Way to go Allysin! Completing such an awesome athletic pursuit is great, but to do it to fundraise for others is absolutely terrific! If you can, please consider making a donation through Allysin to the Blazeman Warrior Foundation. The Ironman championship takes place October 11 and is televised (in an abbreviated format) in the US.

6.23.2014

Summertime and the living is ... different

Ahhh... sweet summertime. As a school-based OT, it's a good time. Not easy, per se, but still good. 

I very much enjoy my job. It's the best fit that I have ever had with coworkers and type of work. Particularly, there are many built-in mind breaks that are really beneficial for me to stay sharp. I'm usually at a different school everyday, so I have time to be refreshed and think of things to do at each place (or sometimes overworking to try to do something before the coming week) and the natural break of the school year helps as well. I was never great while in school myself about doing all the productive things that I could do, and I don't know that it will be much better as an adult. But it is good.

I had a major grocery extravaganza, purchasing a number of items that I've never worked with before in hopes of following some new recipes. There's a lot of international flare in them, which reminds me of living in the big city and eating at splendid restaurants. Last week was the first week of vacation, and I made a Greek beef and orzo casserole, today I made a Thai chicken pizza. I also made a set of freezer meals on Saturday, so overall that's a lot more kitchen time than I do normally. I would like to become a more competent cook so that making dinner after work isn't an ordeal. I am hoping to spend some time in the kitchen this summer to work towards that goal.

I haven't done a lot of reading since the 18 months that I took to read the entire Wheel of Time series. Someone recommended another series and I just haven't been able to jump into another fantasy land yet. I did bring home a couple of work-related items to read and review for the coming year. One of these is the Coleman Curriculum for school-based OTs, which I hope to do a review on.

Today was my first full day off with only myself. Husband went to work, Baby (dare I say, toddler) went to daycare, and I was left to my own devices. Last week I got several calls to pick him up due to fever so there was never a full day. I slept in, watched crap TV, and spent most of the day in the kitchen. I did 3 crossword puzzles without hints (ahhh, Monday). I tend to loll about a bit when not scheduled, especially after a period of strict scheduling. Just as I started to get ideas for the coming days, I got a text to call me in for some prn work at the hospital. Totally needed, since we have a number of home repairs to pay for, but it does require a change of plans from relaxation to productivity.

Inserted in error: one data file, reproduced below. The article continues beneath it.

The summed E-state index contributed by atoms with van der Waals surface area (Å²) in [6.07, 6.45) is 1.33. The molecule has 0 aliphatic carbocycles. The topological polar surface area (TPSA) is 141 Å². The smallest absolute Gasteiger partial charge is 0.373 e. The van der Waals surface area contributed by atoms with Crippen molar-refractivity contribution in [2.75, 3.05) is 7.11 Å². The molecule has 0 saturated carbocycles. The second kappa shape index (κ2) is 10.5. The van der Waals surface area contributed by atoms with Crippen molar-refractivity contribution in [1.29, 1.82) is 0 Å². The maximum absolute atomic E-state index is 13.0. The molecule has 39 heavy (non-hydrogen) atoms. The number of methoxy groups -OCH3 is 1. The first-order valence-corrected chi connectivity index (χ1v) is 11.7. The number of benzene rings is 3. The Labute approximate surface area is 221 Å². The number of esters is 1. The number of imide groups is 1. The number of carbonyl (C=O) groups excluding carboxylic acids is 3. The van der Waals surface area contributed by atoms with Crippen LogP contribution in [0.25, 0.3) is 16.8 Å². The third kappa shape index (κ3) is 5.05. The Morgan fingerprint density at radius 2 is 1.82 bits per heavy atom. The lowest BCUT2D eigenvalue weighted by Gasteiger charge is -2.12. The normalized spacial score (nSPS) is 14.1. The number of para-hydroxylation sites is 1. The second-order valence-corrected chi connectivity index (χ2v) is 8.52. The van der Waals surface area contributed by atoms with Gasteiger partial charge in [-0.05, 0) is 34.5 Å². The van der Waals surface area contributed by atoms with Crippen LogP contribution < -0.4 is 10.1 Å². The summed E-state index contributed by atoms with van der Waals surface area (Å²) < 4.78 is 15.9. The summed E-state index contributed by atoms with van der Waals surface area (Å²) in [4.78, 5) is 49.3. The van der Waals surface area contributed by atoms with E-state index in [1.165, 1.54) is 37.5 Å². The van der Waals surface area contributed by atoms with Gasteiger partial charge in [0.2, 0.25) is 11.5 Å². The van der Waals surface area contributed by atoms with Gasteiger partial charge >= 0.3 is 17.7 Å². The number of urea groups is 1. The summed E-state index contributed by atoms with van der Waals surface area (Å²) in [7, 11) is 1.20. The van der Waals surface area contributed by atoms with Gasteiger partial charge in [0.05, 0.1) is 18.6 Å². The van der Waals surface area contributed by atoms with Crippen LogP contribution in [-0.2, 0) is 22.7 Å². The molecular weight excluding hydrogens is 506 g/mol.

I spend an inordinate amount of time writing during the school year. Session notes everyday, emails everyday, progress notes, evaluations, programs. However, it seems really hard to break back into blog writing. I have taken a long break, obviously, but I have plenty of ideas. I just have to remember how to connect the dots. I've read that one of the best ways to get writing done is to have a routine and stick with it, but my schedule that is so subject to flux makes that difficult. But I do want to get into a regular writing habit this summer that I can stick with during the school year.

Lots of busy-ness coming up for me... family vacation, family visiting times, trying to get together with friends, and trying to make enough to offset the cost of my second state license, daycare, and new windows (ugh). I'm trying to get active again, going so far as to climb a mountain, and have actually lost 5 pounds in 3 weeks, so I'm happy that is finally going in the right direction. My little boy is starting to chatter, walk on his own, and climb, so things are getting very exciting with him. My life is good, even if my blog isn't. And that's what's most important. So I'll set my summer goals and new school year resolutions and work towards those plans, but I'm learning to just enjoy the day to day successes and smiles that come along the way.

Happy summer to you!

3.30.2014

Baltimore Attractions

The 2014 AOTA Annual Conference is fast approaching! Here are a few tips regarding attractions from my lived experience in Bawlmoor- your mileage may vary, but hopefully this will be helpful.

There are numerous neighborhoods in Baltimore, which is confusing and you may wish people would just tell you in relation to your current location. this is a nice map you may want to refer to. Also, if you get directions from a non-GPS source, you're likely to get either numbers or names for roads, which can be a little confusing since they all have numbers and names (e.g. 83 is Jones Falls Expressway AKA JFX).

Transportation:
Baltimore is equipped with multiple public transportation options. The light rail runs North and South, from Hunt Valley (which has an outdoor mall and indoor movie theater) to the airport. The Metro runs NorthWest and SouthEast, connecting Owings Mills (another mall) and inner city Baltimore, with the ultimate stop at the Johns Hopkins and Kennedy Krieger buildings. The metro is low cost and pretty safe, however the time between trains increases drastically after 5pm. The standard bus runs all over the city, but I did not use this and can't comment on it. The special Charm City Circulator bus runs through downtown and is free. Keep in mind that it only runs in one direction, and wait times between buses can be longer than expected.